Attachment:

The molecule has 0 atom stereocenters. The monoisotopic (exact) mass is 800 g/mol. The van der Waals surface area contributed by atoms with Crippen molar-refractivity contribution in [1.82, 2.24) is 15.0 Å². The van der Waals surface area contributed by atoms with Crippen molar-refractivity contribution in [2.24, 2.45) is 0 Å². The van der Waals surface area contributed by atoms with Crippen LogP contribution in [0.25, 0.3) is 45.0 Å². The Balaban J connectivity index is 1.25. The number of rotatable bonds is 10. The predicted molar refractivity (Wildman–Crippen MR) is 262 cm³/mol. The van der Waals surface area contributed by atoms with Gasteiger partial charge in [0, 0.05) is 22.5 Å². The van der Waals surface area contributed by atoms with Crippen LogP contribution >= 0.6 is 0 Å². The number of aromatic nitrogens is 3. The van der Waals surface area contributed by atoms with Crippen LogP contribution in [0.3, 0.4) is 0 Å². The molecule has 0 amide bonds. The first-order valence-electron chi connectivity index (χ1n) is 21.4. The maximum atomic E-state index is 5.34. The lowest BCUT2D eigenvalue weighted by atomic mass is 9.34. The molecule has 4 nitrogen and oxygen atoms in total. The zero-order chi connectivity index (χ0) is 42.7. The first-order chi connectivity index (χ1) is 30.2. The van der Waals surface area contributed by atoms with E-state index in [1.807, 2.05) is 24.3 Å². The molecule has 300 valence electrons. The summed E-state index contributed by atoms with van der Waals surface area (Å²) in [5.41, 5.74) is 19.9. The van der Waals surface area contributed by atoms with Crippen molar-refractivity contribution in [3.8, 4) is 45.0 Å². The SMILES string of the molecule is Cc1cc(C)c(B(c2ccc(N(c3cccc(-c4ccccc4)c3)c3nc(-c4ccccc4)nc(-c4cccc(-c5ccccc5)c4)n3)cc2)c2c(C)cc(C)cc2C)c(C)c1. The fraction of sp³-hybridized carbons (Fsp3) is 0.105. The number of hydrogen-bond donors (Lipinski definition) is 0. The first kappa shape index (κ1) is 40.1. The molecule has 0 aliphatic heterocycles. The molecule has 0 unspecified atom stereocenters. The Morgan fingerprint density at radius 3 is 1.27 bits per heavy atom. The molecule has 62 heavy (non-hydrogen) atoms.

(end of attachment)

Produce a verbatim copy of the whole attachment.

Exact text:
The molecule has 0 atom stereocenters. The monoisotopic (exact) mass is 800 g/mol. The van der Waals surface area contributed by atoms with Crippen molar-refractivity contribution in [1.82, 2.24) is 15.0 Å². The van der Waals surface area contributed by atoms with Crippen molar-refractivity contribution in [2.24, 2.45) is 0 Å². The van der Waals surface area contributed by atoms with Crippen LogP contribution in [0.25, 0.3) is 45.0 Å². The Balaban J connectivity index is 1.25. The number of rotatable bonds is 10. The predicted molar refractivity (Wildman–Crippen MR) is 262 cm³/mol. The van der Waals surface area contributed by atoms with Gasteiger partial charge in [0, 0.05) is 22.5 Å². The van der Waals surface area contributed by atoms with Crippen LogP contribution >= 0.6 is 0 Å². The number of aromatic nitrogens is 3. The van der Waals surface area contributed by atoms with Crippen LogP contribution in [0.3, 0.4) is 0 Å². The molecule has 0 amide bonds. The first-order valence-electron chi connectivity index (χ1n) is 21.4. The maximum atomic E-state index is 5.34. The lowest BCUT2D eigenvalue weighted by atomic mass is 9.34. The molecule has 4 nitrogen and oxygen atoms in total. The zero-order chi connectivity index (χ0) is 42.7. The first-order chi connectivity index (χ1) is 30.2. The van der Waals surface area contributed by atoms with E-state index in [1.807, 2.05) is 24.3 Å². The molecule has 300 valence electrons. The summed E-state index contributed by atoms with van der Waals surface area (Å²) in [5.41, 5.74) is 19.9. The van der Waals surface area contributed by atoms with Crippen molar-refractivity contribution in [3.8, 4) is 45.0 Å². The SMILES string of the molecule is Cc1cc(C)c(B(c2ccc(N(c3cccc(-c4ccccc4)c3)c3nc(-c4ccccc4)nc(-c4cccc(-c5ccccc5)c4)n3)cc2)c2c(C)cc(C)cc2C)c(C)c1. The fraction of sp³-hybridized carbons (Fsp3) is 0.105. The number of hydrogen-bond donors (Lipinski definition) is 0. The first kappa shape index (κ1) is 40.1. The molecule has 0 aliphatic heterocycles. The molecule has 0 unspecified atom stereocenters. The Morgan fingerprint density at radius 3 is 1.27 bits per heavy atom. The molecule has 62 heavy (non-hydrogen) atoms.